Carthay Circle restaurant

Our annual pass to the Disneyland resort expires at the end of the month and we are not renewing in order to explore more of California. Until then, we have been ticking off items on our to-do list. Visible from the main gates of the California Adventure park is a replica of the Carthay Circle theater, where Walt Disney had the world premiere of Snow White and the Seven Dwarfs on December 21, 1937.


As the world’s first feature-length animated film, many snidely referred to Snow White as “Disney’s folly” and predicted a flop of monumental proportions. Instead it became one of the top grossing films in history and still maintains that position when adjusted for inflation. The film marked the moment of Walt Disney’s ascent from a moderately successful producer of animated pictures to a global icon.

Carthay holds a restaurant, inventively named Carthay Circle Restaurant, and a hidden ultra-exclusive lounge named 1901. Nestled behind an innocent door, 1901 is Calfornia Adventure’s answer to the famed Disneyland Club 33. As the old saying goes, if you have to ask, you can’t afford it. Since a romantic dinner at In-N-Out followed by Yogurtland is an extravagant expense for us, we opted for the restaurant instead of paying an initiation fee of $25,000 per person with yearly dues of $10,000 to access the 1901 lounge.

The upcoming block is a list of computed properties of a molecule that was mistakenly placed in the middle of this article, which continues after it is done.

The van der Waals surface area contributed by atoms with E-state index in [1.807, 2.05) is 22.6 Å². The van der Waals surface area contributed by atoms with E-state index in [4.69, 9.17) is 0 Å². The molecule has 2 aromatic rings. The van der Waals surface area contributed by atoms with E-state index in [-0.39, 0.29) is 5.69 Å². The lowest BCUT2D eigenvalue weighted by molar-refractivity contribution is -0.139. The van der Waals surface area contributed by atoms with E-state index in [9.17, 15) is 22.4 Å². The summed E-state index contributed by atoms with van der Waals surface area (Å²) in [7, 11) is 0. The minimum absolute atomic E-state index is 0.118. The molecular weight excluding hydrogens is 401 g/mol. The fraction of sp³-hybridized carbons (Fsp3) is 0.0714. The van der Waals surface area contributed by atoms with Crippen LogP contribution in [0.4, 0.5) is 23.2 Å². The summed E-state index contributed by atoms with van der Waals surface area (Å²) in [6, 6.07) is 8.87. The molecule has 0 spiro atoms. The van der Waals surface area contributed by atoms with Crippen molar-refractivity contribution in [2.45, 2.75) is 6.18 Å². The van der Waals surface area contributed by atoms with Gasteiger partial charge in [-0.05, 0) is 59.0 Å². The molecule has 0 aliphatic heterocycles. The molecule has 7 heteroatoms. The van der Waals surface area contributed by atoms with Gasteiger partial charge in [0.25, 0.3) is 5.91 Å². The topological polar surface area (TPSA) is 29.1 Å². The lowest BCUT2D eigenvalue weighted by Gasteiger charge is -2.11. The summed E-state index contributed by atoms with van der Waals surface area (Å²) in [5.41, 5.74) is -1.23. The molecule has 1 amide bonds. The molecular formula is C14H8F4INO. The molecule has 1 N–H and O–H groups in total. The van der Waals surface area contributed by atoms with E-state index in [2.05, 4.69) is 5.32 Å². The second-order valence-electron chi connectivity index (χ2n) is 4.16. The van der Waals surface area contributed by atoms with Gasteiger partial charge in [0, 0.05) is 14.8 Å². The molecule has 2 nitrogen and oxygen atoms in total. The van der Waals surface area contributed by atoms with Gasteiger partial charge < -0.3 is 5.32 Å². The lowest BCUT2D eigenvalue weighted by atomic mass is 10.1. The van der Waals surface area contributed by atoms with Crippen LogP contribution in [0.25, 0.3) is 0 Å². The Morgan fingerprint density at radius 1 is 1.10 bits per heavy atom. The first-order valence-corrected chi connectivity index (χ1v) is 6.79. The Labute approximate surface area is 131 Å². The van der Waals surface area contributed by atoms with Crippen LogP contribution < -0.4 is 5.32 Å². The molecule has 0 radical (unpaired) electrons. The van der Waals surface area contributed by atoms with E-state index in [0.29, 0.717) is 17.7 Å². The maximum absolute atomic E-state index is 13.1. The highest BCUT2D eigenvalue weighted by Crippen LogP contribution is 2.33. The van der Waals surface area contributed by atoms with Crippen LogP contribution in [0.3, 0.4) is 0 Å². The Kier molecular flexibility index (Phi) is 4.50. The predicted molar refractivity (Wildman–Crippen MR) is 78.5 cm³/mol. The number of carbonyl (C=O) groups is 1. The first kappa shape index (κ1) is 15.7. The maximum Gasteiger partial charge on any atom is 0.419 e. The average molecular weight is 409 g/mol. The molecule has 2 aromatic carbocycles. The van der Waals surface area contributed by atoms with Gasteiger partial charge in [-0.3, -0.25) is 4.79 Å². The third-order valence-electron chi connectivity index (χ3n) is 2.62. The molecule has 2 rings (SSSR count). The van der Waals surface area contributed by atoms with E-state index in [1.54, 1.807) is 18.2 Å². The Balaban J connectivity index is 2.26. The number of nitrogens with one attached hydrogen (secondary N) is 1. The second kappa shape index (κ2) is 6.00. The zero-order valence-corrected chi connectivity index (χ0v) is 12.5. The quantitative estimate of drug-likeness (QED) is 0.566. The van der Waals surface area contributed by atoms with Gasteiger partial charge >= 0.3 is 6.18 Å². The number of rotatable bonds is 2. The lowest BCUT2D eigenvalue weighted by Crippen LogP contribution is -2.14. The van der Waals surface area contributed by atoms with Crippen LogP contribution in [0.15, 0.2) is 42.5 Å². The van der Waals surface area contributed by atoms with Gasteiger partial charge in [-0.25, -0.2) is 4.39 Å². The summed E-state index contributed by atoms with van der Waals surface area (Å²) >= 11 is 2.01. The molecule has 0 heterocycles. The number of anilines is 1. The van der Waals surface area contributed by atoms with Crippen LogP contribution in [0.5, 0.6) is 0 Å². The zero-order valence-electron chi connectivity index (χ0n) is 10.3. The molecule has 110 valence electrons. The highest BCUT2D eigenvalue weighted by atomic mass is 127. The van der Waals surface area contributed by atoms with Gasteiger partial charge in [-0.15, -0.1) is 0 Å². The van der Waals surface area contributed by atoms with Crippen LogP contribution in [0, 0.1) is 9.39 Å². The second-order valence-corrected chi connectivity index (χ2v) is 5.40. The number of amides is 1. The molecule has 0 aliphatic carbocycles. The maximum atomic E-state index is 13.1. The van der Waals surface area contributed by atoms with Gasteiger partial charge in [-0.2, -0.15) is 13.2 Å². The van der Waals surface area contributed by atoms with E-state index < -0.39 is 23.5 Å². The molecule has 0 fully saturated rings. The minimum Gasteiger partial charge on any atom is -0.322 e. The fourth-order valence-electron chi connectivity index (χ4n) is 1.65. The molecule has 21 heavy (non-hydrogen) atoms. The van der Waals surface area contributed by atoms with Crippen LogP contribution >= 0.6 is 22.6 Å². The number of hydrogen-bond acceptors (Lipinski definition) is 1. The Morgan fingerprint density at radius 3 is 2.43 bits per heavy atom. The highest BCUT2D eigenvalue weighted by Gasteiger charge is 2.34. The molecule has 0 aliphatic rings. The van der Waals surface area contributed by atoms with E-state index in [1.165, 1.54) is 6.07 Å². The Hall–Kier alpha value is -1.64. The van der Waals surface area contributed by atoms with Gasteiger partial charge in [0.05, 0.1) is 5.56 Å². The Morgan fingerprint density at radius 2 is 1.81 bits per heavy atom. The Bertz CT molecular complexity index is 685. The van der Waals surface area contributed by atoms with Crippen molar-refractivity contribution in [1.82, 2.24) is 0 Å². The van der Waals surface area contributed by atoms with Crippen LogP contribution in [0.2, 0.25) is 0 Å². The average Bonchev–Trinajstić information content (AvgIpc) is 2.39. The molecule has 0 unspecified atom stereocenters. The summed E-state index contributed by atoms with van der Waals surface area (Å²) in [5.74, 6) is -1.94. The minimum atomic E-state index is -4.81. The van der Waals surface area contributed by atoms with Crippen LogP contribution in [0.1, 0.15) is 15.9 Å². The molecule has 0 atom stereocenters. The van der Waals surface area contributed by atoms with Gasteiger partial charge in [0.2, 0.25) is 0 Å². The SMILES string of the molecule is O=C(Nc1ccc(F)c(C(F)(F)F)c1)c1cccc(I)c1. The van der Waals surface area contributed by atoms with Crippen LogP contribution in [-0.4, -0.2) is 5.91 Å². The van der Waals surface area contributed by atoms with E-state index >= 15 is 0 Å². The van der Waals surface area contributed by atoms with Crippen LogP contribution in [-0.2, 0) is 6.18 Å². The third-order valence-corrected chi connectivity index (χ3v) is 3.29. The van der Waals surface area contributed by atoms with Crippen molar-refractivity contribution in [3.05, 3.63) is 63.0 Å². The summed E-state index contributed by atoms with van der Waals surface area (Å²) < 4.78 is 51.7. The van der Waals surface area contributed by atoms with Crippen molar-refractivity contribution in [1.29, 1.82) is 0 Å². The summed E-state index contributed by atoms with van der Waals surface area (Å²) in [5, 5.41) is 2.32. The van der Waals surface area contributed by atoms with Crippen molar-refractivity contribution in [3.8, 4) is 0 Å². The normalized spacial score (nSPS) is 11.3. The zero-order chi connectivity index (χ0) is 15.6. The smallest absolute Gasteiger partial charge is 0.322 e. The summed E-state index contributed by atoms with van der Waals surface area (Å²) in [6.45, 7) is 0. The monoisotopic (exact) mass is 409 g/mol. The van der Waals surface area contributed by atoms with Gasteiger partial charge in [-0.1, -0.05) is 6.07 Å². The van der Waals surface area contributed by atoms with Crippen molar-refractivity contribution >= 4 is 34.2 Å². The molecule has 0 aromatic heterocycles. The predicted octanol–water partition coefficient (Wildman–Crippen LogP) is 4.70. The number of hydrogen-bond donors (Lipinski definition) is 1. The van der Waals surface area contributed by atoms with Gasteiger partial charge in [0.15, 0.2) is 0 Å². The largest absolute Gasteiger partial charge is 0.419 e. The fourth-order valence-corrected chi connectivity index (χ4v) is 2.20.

The restaurant was a mixed experience for us. We enjoyed the interior design, which evoked the opulence of old Hollywood with shiny exotic woods and plush fabrics. There were many photos of the original theater, which was torn down in 1969 for some exciting office buildings, and some artifacts from the Snow White premiere.


According to the plaque, “these Courvoisier portrait heads of the cast of Snow White and the Seven Dwarfs were the only examples of animation art that hung in the home of Walt Disney.”

When our lunch arrived, we were disappointed to find the food lacking. Lori and I didn’t finish any of our dishes and instead spent some time reminiscing about our dinner at the Napa Rose, which is a vastly superior award-winning restaurant in the Grand Californian hotel that abuts the park.

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